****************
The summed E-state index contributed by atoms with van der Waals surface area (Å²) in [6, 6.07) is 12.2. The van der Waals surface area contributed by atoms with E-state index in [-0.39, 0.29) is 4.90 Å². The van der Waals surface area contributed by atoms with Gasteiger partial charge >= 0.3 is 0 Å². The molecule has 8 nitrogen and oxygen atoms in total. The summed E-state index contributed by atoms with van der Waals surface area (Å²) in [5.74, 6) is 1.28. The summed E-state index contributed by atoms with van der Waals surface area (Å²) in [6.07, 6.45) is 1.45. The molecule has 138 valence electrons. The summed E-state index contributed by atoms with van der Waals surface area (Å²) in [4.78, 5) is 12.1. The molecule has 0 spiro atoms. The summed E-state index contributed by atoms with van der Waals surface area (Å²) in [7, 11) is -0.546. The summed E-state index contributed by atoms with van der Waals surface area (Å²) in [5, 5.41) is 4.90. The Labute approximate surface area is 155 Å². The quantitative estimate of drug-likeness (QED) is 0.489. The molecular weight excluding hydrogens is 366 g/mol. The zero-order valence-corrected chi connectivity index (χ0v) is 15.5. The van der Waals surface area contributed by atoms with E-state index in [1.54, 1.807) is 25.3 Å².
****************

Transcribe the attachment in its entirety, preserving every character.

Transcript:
The summed E-state index contributed by atoms with van der Waals surface area (Å²) in [6, 6.07) is 12.2. The van der Waals surface area contributed by atoms with E-state index in [-0.39, 0.29) is 4.90 Å². The van der Waals surface area contributed by atoms with Gasteiger partial charge >= 0.3 is 0 Å². The molecule has 8 nitrogen and oxygen atoms in total. The summed E-state index contributed by atoms with van der Waals surface area (Å²) in [5.74, 6) is 1.28. The summed E-state index contributed by atoms with van der Waals surface area (Å²) in [6.07, 6.45) is 1.45. The molecule has 138 valence electrons. The summed E-state index contributed by atoms with van der Waals surface area (Å²) in [4.78, 5) is 12.1. The molecule has 0 spiro atoms. The summed E-state index contributed by atoms with van der Waals surface area (Å²) in [7, 11) is -0.546. The summed E-state index contributed by atoms with van der Waals surface area (Å²) in [5, 5.41) is 4.90. The Labute approximate surface area is 155 Å². The quantitative estimate of drug-likeness (QED) is 0.489. The molecular weight excluding hydrogens is 366 g/mol. The zero-order valence-corrected chi connectivity index (χ0v) is 15.5. The van der Waals surface area contributed by atoms with E-state index in [1.54, 1.807) is 25.3 Å².